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Life with Paul After Surgery

Still hanging in there. . .

     "I don't agree with God." Paul announces. He's standing nose-to-nose with Jesus on the small crucifix on his bedroom wall, gripping the walnut handrail beneath his collection of pictures. He stands far straighter than he was when we left you.

     "You don't agree with him about what?" I ask—even though I know.

     "His plan. He shouldn't have made Jesus be crucified. He could've just died in his sleep or had a heart attack so he wouldn't have had to suffer so much."

     "Since Jesus is God and they're one person, actually they both made the plan."

     "The Trinity," Paul says softly. But he's not giving up his dispute with God.

     For Paul, the tough stuff is over, but the journey continues. Gradually his motor skills are improving. He can plug in his phone now; he can put his right leg brace and right shoe on by himself; he can walk a short distance with his walker or holding my hand and a railing.

     His brother Craig has two pictures on his office wall: one that Paul drew early in his recovery; one that he drew more recently. The earlier one is composed of larger areas filled in with bright colors that occasionally wander outside the lines. Paul calls this his "stained glass window art." The more recent one has much smaller areas, with no outside the lines bleeding. Craig points with pride to the visible improvement in his brother's artistic skills.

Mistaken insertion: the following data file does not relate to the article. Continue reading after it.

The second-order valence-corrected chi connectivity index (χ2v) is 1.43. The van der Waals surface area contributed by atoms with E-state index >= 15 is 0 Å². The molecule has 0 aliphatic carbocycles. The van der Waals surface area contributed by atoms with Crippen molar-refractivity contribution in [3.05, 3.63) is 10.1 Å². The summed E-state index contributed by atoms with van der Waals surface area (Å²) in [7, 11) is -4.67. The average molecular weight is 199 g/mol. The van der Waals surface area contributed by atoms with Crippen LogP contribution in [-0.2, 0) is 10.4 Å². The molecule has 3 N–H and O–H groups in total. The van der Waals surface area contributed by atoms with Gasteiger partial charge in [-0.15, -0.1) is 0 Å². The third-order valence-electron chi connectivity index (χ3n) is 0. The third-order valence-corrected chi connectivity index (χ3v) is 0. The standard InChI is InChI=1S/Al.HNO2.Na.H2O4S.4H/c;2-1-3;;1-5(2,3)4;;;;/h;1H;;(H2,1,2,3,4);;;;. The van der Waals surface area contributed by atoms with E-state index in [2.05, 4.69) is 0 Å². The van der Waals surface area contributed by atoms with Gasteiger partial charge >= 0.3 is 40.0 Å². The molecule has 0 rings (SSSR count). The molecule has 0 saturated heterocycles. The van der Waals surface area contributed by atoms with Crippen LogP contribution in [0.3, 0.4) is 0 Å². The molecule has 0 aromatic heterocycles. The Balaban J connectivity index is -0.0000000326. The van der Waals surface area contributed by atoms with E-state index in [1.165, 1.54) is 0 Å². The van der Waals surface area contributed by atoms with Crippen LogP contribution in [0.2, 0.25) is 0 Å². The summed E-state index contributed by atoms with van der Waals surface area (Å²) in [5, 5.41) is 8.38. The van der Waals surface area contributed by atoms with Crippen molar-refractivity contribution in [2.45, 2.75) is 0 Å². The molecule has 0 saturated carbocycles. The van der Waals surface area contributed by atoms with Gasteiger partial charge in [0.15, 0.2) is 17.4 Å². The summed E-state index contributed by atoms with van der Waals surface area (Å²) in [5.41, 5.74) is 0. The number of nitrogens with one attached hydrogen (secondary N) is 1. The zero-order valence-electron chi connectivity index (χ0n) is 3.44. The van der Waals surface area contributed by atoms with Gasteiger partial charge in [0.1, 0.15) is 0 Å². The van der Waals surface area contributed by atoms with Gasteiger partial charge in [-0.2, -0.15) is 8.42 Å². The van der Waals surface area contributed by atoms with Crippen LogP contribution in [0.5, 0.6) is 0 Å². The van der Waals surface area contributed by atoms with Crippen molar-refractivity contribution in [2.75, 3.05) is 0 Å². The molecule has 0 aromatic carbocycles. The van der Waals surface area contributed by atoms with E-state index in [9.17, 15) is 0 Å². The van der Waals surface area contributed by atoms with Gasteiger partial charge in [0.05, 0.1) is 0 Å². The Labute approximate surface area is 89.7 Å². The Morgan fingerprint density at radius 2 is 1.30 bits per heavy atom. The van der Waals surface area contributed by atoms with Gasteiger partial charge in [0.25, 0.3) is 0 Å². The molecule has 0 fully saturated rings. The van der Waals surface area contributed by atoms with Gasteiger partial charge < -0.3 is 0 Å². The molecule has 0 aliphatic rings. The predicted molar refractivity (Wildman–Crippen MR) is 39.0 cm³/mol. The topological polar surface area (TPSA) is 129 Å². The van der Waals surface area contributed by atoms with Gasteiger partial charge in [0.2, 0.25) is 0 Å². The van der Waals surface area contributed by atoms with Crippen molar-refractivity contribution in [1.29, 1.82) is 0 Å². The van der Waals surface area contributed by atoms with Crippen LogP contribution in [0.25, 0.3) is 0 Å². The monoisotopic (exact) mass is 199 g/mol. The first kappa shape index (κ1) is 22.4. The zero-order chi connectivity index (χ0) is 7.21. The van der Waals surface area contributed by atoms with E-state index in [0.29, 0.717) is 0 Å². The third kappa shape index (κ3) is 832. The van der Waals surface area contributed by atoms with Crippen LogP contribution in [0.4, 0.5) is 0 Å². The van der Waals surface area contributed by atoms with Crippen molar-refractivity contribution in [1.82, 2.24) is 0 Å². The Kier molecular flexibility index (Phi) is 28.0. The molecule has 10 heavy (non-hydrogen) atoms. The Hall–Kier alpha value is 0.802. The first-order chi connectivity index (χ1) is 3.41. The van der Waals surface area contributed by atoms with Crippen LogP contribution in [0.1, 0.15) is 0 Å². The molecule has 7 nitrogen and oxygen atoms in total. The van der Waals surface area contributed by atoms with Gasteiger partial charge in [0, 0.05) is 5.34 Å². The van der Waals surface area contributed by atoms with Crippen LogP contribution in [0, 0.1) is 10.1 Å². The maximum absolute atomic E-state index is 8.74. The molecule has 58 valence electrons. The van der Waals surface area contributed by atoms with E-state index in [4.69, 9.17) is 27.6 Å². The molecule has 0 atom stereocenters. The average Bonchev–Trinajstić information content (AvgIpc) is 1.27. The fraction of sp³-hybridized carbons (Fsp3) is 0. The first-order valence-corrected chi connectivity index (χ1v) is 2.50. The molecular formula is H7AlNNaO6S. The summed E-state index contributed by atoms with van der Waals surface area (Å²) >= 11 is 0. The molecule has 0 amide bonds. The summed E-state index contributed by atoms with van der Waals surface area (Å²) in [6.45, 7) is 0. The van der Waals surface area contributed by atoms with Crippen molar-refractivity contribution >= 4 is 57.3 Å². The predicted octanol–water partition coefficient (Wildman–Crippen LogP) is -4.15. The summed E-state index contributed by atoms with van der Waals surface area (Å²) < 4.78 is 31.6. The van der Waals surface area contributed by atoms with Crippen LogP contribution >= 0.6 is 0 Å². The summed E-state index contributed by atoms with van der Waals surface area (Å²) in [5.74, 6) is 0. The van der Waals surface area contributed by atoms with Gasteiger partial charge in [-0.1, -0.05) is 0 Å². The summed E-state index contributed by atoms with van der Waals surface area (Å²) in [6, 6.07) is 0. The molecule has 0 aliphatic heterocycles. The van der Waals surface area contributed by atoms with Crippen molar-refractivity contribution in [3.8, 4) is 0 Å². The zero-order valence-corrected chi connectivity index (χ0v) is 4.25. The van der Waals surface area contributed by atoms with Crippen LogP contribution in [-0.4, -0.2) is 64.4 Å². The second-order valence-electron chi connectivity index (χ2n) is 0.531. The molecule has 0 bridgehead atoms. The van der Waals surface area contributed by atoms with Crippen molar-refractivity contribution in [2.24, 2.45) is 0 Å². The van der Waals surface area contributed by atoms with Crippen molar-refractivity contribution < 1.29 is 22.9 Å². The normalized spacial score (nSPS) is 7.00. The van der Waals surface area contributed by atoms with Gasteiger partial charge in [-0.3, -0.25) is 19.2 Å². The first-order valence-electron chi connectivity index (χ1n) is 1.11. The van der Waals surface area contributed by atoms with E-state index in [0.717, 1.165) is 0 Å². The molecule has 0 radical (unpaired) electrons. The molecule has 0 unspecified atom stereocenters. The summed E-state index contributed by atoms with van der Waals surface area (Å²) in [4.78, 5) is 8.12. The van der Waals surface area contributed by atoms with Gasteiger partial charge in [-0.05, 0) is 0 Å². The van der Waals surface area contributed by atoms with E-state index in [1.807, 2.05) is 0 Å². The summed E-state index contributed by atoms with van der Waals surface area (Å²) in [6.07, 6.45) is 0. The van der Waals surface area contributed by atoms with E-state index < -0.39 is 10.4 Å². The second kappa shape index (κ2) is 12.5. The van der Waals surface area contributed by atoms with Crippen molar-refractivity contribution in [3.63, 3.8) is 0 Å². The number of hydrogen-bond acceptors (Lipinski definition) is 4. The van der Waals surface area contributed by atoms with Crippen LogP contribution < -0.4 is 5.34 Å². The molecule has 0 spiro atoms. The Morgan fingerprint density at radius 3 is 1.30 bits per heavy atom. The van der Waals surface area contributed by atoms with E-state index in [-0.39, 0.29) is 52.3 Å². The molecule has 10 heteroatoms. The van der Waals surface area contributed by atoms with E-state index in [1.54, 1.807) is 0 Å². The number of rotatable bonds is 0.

Visits to Urgent Care for a sore shoulder and later for severe neck spasms slowed the recovery, but Paul never complained. Therapy for the shoulder took care of that problem and after that he tried physical therapy for walking. Unfortunately this caused the severe neck spasms that took us to Urgent Care. The good part is that this resulted in a CT scan that showed that one of the replaced discs was only partially fused, so it was back to the neck brace he had discarded several months before. He loves his neck brace!

     Kidding—he hates it. It itches and pinches his neck. We switch it around, try different types and basically, he just puts up with it—when he isn't flinging it across the room, saying, "I hate this thing." His last doctor visit brought good news: wear the brace January and February and probably take it off after that. Fingers crossed—or, in Paul's World, lots of prayers.

     Patience and optimism are the watch-words at our house. The wait is enjoyable for the most part, because of Paul's enthusiasm, sense of humor and love of teasing.  But then there are the nights he can't sleep. "I have a lot of things on my mind." Or the times he feels frustrated.

     "Why do I have cerebral palsy?" He wants to get married. "I'm thinking about how I can trick Lola into marrying me," he tells me with a grin. He hates wearing the neck brace. "I think Dr. Altenau should have to wear a neck brace and see what it's like," he says. Some nights he just sits in the chair by his bed and thinks and prays before he's ready to go back to bed.

     The fun part? It's time to put the neck brace on—not fun for Paul—but suddenly he lets forth a deep-throated, wicked giggle and quick puts his hand where I have to fasten the Velcro strap. I wait for him to lift his hand so I can fasten the strap. He lifts his hand; I reach over; he snaps his hand back. He giggles.

     "I like to tease you, Mom. I love you."

     So that's been life with Paul lately—that and the daily wordplay and trips to Starbucks or dinner out or just another cruise down Willow Glen Road with Paul lustily singing to the "Supercalifragilistic" CD until I think I'll die if I hear it one more time.

     See you next week. Let me know if you want to hear more about Paul…

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